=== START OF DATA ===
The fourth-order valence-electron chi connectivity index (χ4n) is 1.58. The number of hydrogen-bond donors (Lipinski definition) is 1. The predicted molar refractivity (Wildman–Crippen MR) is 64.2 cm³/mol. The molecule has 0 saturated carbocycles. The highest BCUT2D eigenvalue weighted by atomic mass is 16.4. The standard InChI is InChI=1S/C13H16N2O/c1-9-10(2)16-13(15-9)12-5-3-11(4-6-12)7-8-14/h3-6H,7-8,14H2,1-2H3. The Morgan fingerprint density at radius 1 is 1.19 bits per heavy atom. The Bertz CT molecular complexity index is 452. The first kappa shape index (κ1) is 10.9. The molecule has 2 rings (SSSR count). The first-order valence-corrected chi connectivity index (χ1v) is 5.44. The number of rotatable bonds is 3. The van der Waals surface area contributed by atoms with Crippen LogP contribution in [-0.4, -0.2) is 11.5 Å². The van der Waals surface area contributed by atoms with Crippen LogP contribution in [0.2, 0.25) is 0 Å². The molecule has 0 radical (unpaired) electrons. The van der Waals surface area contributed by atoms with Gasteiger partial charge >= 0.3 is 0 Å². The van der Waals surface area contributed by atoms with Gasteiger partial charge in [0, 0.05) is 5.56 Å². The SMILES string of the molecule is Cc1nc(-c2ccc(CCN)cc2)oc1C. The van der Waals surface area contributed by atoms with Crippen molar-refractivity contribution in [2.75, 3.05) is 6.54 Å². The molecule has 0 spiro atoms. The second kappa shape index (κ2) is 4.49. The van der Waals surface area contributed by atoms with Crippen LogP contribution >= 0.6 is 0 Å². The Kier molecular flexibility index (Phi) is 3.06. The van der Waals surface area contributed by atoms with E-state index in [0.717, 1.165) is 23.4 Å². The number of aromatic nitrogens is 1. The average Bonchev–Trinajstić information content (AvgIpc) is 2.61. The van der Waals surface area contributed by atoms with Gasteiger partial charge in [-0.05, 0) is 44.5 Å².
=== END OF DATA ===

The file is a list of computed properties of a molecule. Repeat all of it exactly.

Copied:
The fourth-order valence-electron chi connectivity index (χ4n) is 1.58. The number of hydrogen-bond donors (Lipinski definition) is 1. The predicted molar refractivity (Wildman–Crippen MR) is 64.2 cm³/mol. The molecule has 0 saturated carbocycles. The highest BCUT2D eigenvalue weighted by atomic mass is 16.4. The standard InChI is InChI=1S/C13H16N2O/c1-9-10(2)16-13(15-9)12-5-3-11(4-6-12)7-8-14/h3-6H,7-8,14H2,1-2H3. The Morgan fingerprint density at radius 1 is 1.19 bits per heavy atom. The Bertz CT molecular complexity index is 452. The first kappa shape index (κ1) is 10.9. The molecule has 2 rings (SSSR count). The first-order valence-corrected chi connectivity index (χ1v) is 5.44. The number of rotatable bonds is 3. The van der Waals surface area contributed by atoms with Crippen LogP contribution in [-0.4, -0.2) is 11.5 Å². The van der Waals surface area contributed by atoms with Crippen LogP contribution in [0.2, 0.25) is 0 Å². The molecule has 0 radical (unpaired) electrons. The van der Waals surface area contributed by atoms with Gasteiger partial charge >= 0.3 is 0 Å². The van der Waals surface area contributed by atoms with Gasteiger partial charge in [0, 0.05) is 5.56 Å². The SMILES string of the molecule is Cc1nc(-c2ccc(CCN)cc2)oc1C. The van der Waals surface area contributed by atoms with Crippen molar-refractivity contribution in [2.75, 3.05) is 6.54 Å². The molecule has 0 spiro atoms. The second kappa shape index (κ2) is 4.49. The van der Waals surface area contributed by atoms with Crippen LogP contribution >= 0.6 is 0 Å². The Kier molecular flexibility index (Phi) is 3.06. The van der Waals surface area contributed by atoms with E-state index in [0.717, 1.165) is 23.4 Å². The number of aromatic nitrogens is 1. The average Bonchev–Trinajstić information content (AvgIpc) is 2.61. The van der Waals surface area contributed by atoms with Gasteiger partial charge in [-0.05, 0) is 44.5 Å².